}
. However, the actual thickness of the SiO
_{
2
}
layer is not well known but can be taken as an input parameter of the simulation.

Below we can see the measurements of the emitted light that were performed in Ref [1]; this can be used as a target result for fitting the oxide thickness:

This is the uncorrected measured emission spectrum from an FBK SiPM device [1]. The transmission through the optical stack shown in the previous figure is not yet corrected for.

The two most prominent peaks in the published data are located at 701 nm and 859 nm. The STACK sweep simulation produces the transmission for various SiO
_{
2
}
thicknesses. Finding peaks in the simulated data is accomplished using the
findpeaks
script command on the simulation result for each SiO
_{
2
}
thickness:

This figure shows the location of the highest two peaks as a function of SiO
_{
2
}
thickness. We can estimate the SiO
_{
2
}
thickness of 1.34 um because it matches best with the published data.

We can confirm this by inspecting the relative error between the measured and simulated two highest peaks:

This plot demonstrates SiO
_{
2
}
thickness vs relative error of the highest peak and the second highest peak of simulation to measurement. This method shows that the spectral data matches well at a range of 1.34 um to 1.36 um.

### Step 2: Simulate the correction factor using 3D FDTD to obtain the photon production curve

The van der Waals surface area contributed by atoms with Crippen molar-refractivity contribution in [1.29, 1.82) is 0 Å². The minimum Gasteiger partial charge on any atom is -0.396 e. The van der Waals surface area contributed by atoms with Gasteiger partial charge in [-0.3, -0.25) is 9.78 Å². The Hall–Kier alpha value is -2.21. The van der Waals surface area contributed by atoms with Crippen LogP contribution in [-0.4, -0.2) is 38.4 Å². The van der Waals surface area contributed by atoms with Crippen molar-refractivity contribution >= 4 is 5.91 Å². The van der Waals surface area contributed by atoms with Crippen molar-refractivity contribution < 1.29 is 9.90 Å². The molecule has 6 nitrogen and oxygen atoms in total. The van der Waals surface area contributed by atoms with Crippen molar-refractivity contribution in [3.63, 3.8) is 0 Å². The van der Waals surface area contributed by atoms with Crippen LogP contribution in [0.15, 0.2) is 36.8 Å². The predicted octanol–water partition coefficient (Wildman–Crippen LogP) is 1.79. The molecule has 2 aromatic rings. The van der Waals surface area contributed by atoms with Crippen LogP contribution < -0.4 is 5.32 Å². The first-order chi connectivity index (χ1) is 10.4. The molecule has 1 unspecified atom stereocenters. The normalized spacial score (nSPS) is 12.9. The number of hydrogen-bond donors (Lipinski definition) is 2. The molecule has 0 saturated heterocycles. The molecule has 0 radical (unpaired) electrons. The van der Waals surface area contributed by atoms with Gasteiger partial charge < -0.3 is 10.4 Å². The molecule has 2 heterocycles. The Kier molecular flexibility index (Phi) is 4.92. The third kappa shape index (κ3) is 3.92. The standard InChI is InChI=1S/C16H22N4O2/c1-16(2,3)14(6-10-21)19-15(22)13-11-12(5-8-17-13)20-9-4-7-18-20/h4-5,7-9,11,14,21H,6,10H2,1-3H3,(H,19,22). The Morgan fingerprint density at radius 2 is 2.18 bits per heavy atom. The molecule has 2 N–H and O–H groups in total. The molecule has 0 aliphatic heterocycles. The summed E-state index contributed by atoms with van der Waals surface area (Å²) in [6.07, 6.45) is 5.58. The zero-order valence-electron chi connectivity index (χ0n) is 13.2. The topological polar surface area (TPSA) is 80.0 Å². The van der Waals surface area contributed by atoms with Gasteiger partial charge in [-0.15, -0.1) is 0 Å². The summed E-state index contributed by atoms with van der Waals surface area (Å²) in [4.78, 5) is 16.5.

- Open fdtd_dipole_3D.fsp.
- Open fdtd_dipole_3D.lsf and set the correct SiO2 thickness discovered in Step 1.
- Run fdtd_dipole_3D.lsf.

The STACK simulation provides an initial assessment of the SiO2 thickness, but the actual thickness used for the 3D FDTD simulation will likely need to be further tweaked due to small differences in results between STACK and FDTD. Running STACK first, if the geometry allows it, still provides a lot of simulation time saving in narrowing down the parameter space. In this example, the final SiO2 thickness was set to 1.33 um to match the interference pattern.

The transmission function, the source photon production spectrum, and the emission angles are shown in figures below respectively:

Transmission curve from the 3D FDTD simulation. Another interpretation is that the y-axis is the probability of a photon leaving the avalanche region and reaching the microscope objective.

Photon production spectrum over 550nm to 1000nm. The photon production spectrum is calculated as a ratio of the measured spectrum and the FDTD transmission spectrum. The oscillations in the uncorrected measured secondary emission spectrum, shown in a figure in Step 1, have been removed. The photon production spectrum also shows larger values than the measured spectrum due to Si absorption. The photon production spectrum is then used to scale the far-field simulated power:

Integrating this angle-resolved power over the polar angle theta, and assuming symmetry in azimuthal angle phi, will result in the measured secondary emission spectrum.

### Step 3: Calculate Absorption Vs. External Source Angle

- Open fdtd_external_wave.fsp.
- Open fdtd_external_wave.lsf.
- Set the SiO2 thickness, and wavelength desired. Then run the script.

Information about the light entering the SPAD device can now be gathered. An important parameter for characterizing SiPM devices is the short circuit current for light entering at angles measured from the normal to the surface. The results of such a simulation with 2D FDTD are shown here:

Short circuit current vs light incident at an angle for 700 nm. The angle is measured normal to the surface of the SiO
_{
2
}
and the result is averaged over different polarizations. The multiplication gain is not considered in the FDTD-simulated absorption current.

## Important Model Settings